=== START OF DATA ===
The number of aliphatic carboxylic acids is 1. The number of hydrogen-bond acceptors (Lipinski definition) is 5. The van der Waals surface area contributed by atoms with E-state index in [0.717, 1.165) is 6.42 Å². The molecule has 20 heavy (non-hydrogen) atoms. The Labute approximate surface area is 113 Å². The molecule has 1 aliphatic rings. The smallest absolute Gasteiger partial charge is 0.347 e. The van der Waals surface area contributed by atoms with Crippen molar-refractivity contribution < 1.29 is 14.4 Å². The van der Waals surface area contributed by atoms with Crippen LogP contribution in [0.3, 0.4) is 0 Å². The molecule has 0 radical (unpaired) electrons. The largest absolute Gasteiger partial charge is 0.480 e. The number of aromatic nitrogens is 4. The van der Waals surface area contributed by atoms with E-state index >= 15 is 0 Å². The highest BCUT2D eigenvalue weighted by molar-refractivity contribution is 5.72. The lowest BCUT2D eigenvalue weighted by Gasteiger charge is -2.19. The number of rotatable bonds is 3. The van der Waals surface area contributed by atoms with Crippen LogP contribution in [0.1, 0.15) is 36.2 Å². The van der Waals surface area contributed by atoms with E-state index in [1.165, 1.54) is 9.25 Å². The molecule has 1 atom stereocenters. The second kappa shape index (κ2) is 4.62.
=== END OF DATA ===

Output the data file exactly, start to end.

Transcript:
The number of aliphatic carboxylic acids is 1. The number of hydrogen-bond acceptors (Lipinski definition) is 5. The van der Waals surface area contributed by atoms with E-state index in [0.717, 1.165) is 6.42 Å². The molecule has 20 heavy (non-hydrogen) atoms. The Labute approximate surface area is 113 Å². The molecule has 1 aliphatic rings. The smallest absolute Gasteiger partial charge is 0.347 e. The van der Waals surface area contributed by atoms with Crippen molar-refractivity contribution < 1.29 is 14.4 Å². The van der Waals surface area contributed by atoms with Crippen LogP contribution in [0.3, 0.4) is 0 Å². The molecule has 0 radical (unpaired) electrons. The largest absolute Gasteiger partial charge is 0.480 e. The number of aromatic nitrogens is 4. The van der Waals surface area contributed by atoms with E-state index >= 15 is 0 Å². The highest BCUT2D eigenvalue weighted by molar-refractivity contribution is 5.72. The lowest BCUT2D eigenvalue weighted by Gasteiger charge is -2.19. The number of rotatable bonds is 3. The van der Waals surface area contributed by atoms with Crippen LogP contribution in [0.1, 0.15) is 36.2 Å². The van der Waals surface area contributed by atoms with E-state index in [1.165, 1.54) is 9.25 Å². The molecule has 1 atom stereocenters. The second kappa shape index (κ2) is 4.62.